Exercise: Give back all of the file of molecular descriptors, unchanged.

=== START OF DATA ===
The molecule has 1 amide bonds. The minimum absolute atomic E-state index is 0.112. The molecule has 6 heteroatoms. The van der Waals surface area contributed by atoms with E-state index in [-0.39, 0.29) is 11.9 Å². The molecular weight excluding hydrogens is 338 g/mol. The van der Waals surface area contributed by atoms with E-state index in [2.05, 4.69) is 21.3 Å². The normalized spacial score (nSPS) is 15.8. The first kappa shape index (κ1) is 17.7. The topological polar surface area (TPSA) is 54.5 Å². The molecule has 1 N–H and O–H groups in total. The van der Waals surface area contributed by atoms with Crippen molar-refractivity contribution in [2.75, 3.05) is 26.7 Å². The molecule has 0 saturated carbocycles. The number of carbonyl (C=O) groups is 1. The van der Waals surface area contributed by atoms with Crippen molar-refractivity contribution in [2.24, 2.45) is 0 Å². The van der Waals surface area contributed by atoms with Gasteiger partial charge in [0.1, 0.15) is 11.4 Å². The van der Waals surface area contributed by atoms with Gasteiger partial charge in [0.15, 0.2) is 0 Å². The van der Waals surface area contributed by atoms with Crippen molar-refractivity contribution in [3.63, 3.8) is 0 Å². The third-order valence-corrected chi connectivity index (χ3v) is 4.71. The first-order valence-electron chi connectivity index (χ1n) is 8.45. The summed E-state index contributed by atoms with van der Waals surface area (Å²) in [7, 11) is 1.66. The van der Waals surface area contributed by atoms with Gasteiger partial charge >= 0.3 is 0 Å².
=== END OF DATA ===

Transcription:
The molecule has 1 amide bonds. The minimum absolute atomic E-state index is 0.112. The molecule has 6 heteroatoms. The van der Waals surface area contributed by atoms with E-state index in [-0.39, 0.29) is 11.9 Å². The molecular weight excluding hydrogens is 338 g/mol. The van der Waals surface area contributed by atoms with E-state index in [2.05, 4.69) is 21.3 Å². The normalized spacial score (nSPS) is 15.8. The first kappa shape index (κ1) is 17.7. The topological polar surface area (TPSA) is 54.5 Å². The molecule has 1 N–H and O–H groups in total. The van der Waals surface area contributed by atoms with Crippen molar-refractivity contribution in [2.75, 3.05) is 26.7 Å². The molecule has 0 saturated carbocycles. The number of carbonyl (C=O) groups is 1. The van der Waals surface area contributed by atoms with Crippen molar-refractivity contribution in [2.24, 2.45) is 0 Å². The van der Waals surface area contributed by atoms with Gasteiger partial charge in [0.1, 0.15) is 11.4 Å². The van der Waals surface area contributed by atoms with Gasteiger partial charge in [0.15, 0.2) is 0 Å². The van der Waals surface area contributed by atoms with Crippen molar-refractivity contribution in [3.63, 3.8) is 0 Å². The third-order valence-corrected chi connectivity index (χ3v) is 4.71. The first-order valence-electron chi connectivity index (χ1n) is 8.45. The summed E-state index contributed by atoms with van der Waals surface area (Å²) in [7, 11) is 1.66. The van der Waals surface area contributed by atoms with Gasteiger partial charge >= 0.3 is 0 Å².